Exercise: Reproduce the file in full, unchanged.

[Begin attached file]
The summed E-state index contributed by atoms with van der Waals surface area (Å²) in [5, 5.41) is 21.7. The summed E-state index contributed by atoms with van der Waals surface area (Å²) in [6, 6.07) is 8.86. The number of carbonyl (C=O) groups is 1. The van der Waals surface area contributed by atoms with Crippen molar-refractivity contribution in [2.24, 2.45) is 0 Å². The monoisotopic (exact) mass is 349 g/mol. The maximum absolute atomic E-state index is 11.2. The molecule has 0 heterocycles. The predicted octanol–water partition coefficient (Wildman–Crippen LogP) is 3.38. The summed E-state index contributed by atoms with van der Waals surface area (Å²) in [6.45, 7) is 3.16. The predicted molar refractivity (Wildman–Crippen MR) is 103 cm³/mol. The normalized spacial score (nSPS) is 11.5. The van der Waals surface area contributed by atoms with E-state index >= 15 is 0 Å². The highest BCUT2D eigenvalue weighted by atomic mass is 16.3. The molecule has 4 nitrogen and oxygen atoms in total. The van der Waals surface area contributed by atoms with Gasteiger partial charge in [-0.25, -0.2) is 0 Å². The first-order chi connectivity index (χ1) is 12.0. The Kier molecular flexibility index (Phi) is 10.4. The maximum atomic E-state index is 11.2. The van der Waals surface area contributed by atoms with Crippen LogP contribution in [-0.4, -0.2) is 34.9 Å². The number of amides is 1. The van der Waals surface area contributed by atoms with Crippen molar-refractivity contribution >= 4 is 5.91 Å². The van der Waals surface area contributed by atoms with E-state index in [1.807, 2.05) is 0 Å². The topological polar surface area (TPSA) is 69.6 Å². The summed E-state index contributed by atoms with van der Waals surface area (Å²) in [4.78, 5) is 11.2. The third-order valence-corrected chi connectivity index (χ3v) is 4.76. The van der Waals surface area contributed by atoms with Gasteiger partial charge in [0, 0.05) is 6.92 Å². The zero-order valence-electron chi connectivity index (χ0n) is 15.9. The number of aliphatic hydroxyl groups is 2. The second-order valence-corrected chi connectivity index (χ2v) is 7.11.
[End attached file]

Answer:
The summed E-state index contributed by atoms with van der Waals surface area (Å²) in [5, 5.41) is 21.7. The summed E-state index contributed by atoms with van der Waals surface area (Å²) in [6, 6.07) is 8.86. The number of carbonyl (C=O) groups is 1. The van der Waals surface area contributed by atoms with Crippen molar-refractivity contribution in [2.24, 2.45) is 0 Å². The monoisotopic (exact) mass is 349 g/mol. The maximum absolute atomic E-state index is 11.2. The molecule has 0 heterocycles. The predicted octanol–water partition coefficient (Wildman–Crippen LogP) is 3.38. The summed E-state index contributed by atoms with van der Waals surface area (Å²) in [6.45, 7) is 3.16. The predicted molar refractivity (Wildman–Crippen MR) is 103 cm³/mol. The normalized spacial score (nSPS) is 11.5. The van der Waals surface area contributed by atoms with E-state index >= 15 is 0 Å². The highest BCUT2D eigenvalue weighted by atomic mass is 16.3. The molecule has 4 nitrogen and oxygen atoms in total. The van der Waals surface area contributed by atoms with Gasteiger partial charge in [-0.25, -0.2) is 0 Å². The first-order chi connectivity index (χ1) is 12.0. The Kier molecular flexibility index (Phi) is 10.4. The maximum atomic E-state index is 11.2. The van der Waals surface area contributed by atoms with Crippen LogP contribution in [-0.4, -0.2) is 34.9 Å². The number of amides is 1. The van der Waals surface area contributed by atoms with Crippen molar-refractivity contribution >= 4 is 5.91 Å². The van der Waals surface area contributed by atoms with E-state index in [1.807, 2.05) is 0 Å². The topological polar surface area (TPSA) is 69.6 Å². The summed E-state index contributed by atoms with van der Waals surface area (Å²) in [4.78, 5) is 11.2. The third-order valence-corrected chi connectivity index (χ3v) is 4.76. The van der Waals surface area contributed by atoms with Gasteiger partial charge in [0, 0.05) is 6.92 Å². The zero-order valence-electron chi connectivity index (χ0n) is 15.9. The number of aliphatic hydroxyl groups is 2. The second-order valence-corrected chi connectivity index (χ2v) is 7.11.